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How to Replace a Price Pfister Tub Shower Diverter

Updated February 21, 2017

One of the easiest do-it-yourself plumbing repairs is replacing an old Price Pfister tub spout diverter in a combination tub and shower. When the pull-up spout is in the up position, the tub spout diverter redirects water to the shower head. A broken diverter will leak water from the spout that should be flowing to the shower head. In some cases, the pull-up spout will not stay in the up position, stopping any flow of water to the shower head.

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  1. Look under the tub spout diverter for a set screw. Use an Allen wrench to remove the screw, turning counterclockwise. Slide the tub spout diverter off the connection pipe. The second type of tub spout diverter is threaded and screws on to the connection pipe. If there is no set screw on your tub spout, unscrew it counterclockwise by hand and remove it from the connection pipe. Insert a screwdriver into the end of the tub spout and use the screwdriver handle as leverage to loosen a spout that is too tight to turn by hand.

  2. Measure the distance from the threaded end of the connection pipe to the shower wall and make a note of it. Take the old tub spout diverter and the measurement with you to the hardware store to purchase a replacement diverter.

  3. Apply several layers of Teflon tape to the connection pipe by wrapping the tape around the threads. Smooth the end of the tape with your finger to flatten it. Screw the threaded tub spout on to the connection pipe, turning clockwise. Hand tighten the tub spout until the base is flush with the shower wall and level. Use care not to force the spout on the connection pipe to avoid cross threading the pipe.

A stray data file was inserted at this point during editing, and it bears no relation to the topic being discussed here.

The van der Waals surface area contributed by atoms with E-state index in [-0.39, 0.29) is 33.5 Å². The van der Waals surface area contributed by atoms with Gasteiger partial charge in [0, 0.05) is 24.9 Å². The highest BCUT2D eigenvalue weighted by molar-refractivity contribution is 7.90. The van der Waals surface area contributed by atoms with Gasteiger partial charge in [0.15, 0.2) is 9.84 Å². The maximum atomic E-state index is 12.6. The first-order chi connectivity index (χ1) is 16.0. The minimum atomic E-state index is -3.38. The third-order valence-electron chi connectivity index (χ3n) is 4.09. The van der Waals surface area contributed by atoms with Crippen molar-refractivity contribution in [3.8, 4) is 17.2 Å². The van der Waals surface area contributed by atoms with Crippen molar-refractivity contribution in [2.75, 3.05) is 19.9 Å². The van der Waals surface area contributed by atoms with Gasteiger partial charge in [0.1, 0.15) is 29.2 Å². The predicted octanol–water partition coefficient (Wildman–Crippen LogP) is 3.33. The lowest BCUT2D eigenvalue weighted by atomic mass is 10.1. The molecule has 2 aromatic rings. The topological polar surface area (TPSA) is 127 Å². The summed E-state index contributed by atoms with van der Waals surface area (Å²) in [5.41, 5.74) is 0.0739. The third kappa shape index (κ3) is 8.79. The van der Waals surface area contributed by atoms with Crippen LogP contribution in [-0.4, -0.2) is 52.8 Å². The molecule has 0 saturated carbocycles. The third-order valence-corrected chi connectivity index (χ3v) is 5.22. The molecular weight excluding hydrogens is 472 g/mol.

4. Push the replacement tub spout on to the connection pipe. Make sure the spout base is flush against the shower wall. Insert the set screw and use an Allen wrench to tighten the screw.

  5. Tip

    Threaded tub spout diverters have female threads located in either the nose of the spout or the base. A connection pipe that is approximately 6 inches long will accommodate a tub spout with female threads in the nose. A connection pipe that is approximately 1 inch accommodates a tub spout with the female threads at the base of the spout.


    Do not overtighten the threaded tub spout diverter to avoid damaging, cracking or chipping the shower wall.

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Things You'll Need

  • Allen wrench
  • Screwdriver
  • Tape measure
  • Teflon tape
  • Replacement diverter spout

About the Author

Wendy Adams has been a Web designer, content writer and blogger since 1998. Her love for writing began in high school and continued with a life of personal writing, content writing, blogging, commentary and short articles. Her work appears on Demand Studios, Text Broker, Associated Content and on client websites and numerous social network sites.

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